This was first published in an essay collection, also called The Fictional Mother, which I released as a bonus reward for my patrons in May 2017. You can access this collection and a whole bundle of other e-books, along with other rewards, by pledging $1 or more to my Patreon every month.
Spoilers for Season 5 of Buffy, Seasons 3 & 4 of Once Upon a Time.
Potentially triggering discussion of cancer diagnosis & treatment as well as maternal deaths in fiction & real life. Take care of yourselves.
In 2016, I was diagnosed with a low-grade skin lymphoma, after a biopsy on my forehead. It was surgically removed.
(Seriously, don’t panic)
One year and a second positive biopsy later, my cancer was officially graded as ‘recurring’ though this was also matched with more comforting words such as ‘indolent.’ After a second round of invasive tests and scans during which I learned that my body finds contrast dye physically repellent (literally) I am now facing down a month of radiotherapy. This, I have been assured, is very boring and has a high success rate for curing specific cancers. Over the last year, I have lurched between times of extreme anxiety about my health and my future, moments of cautious relief, and even twinges of guilt that this is such a small health crisis compared to those of others.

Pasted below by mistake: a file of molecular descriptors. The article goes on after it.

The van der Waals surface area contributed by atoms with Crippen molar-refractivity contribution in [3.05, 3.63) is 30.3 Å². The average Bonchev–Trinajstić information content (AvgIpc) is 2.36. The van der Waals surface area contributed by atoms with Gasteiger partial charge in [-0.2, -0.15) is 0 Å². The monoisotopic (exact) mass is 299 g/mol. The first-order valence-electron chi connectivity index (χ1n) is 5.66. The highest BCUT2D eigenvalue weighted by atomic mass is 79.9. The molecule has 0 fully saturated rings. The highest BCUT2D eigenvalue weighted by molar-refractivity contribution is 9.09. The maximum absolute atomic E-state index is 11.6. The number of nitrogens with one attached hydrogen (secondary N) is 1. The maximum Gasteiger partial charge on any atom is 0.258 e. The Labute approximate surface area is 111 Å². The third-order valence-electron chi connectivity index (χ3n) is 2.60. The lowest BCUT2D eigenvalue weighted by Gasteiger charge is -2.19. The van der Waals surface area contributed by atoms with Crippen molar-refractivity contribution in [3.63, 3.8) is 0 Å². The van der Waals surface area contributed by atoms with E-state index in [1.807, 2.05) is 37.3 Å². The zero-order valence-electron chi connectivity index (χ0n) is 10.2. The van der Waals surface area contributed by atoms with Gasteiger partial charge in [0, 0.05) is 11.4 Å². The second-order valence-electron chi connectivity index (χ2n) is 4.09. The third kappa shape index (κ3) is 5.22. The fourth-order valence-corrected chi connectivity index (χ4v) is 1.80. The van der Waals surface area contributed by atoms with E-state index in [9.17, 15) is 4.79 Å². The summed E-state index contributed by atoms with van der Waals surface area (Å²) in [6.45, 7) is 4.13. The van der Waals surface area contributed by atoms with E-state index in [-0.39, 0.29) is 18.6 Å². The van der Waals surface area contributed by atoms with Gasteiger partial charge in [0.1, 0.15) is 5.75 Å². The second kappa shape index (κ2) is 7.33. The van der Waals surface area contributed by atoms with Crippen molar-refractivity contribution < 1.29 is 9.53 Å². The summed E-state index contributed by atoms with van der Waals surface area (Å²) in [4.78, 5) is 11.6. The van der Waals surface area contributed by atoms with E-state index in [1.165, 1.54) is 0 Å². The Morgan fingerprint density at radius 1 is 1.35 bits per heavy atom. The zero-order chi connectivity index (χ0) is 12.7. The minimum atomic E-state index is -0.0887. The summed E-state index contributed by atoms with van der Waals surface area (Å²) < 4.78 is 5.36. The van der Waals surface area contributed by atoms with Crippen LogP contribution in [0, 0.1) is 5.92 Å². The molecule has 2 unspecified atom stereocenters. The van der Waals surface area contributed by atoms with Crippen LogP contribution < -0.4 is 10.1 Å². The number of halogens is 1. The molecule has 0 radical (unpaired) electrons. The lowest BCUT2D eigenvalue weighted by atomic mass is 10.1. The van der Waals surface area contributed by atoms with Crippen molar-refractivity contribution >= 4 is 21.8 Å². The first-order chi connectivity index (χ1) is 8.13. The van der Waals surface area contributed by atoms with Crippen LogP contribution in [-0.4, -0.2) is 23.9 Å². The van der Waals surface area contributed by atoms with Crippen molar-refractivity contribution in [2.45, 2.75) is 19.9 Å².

(Everything’s gonna be OK)
Yep, I actually feel guilty that my cancer is so discrete and treatable. How’s that for imposter syndrome? This time around, though, it feels a lot more real than it did last year. And every time I explain to people how extremely small and treatable and really no big deal my cancer is, it feels like I am thumbing my nose at fate. So. There are a lot of feelings.
(On a related note, hey, if you have the chance to get regular check ups at your local skin clinic, why not go do that? Tell your friends!)
Back when we were waiting for the original diagnosis, I thought a lot about my daughters, and my mind kept being drawn to Disney movies. The possibility of dying (it’s horribly easy to leap from ‘cancer’ to ‘dying’ in a single panicked second, especially if you’ve been Googling all the words your doctor uses without context) becomes a whole different kind of scary when you are a parent.
(Spoiler: I’m not currently dying except in the sense that I am, apparently, mortal.)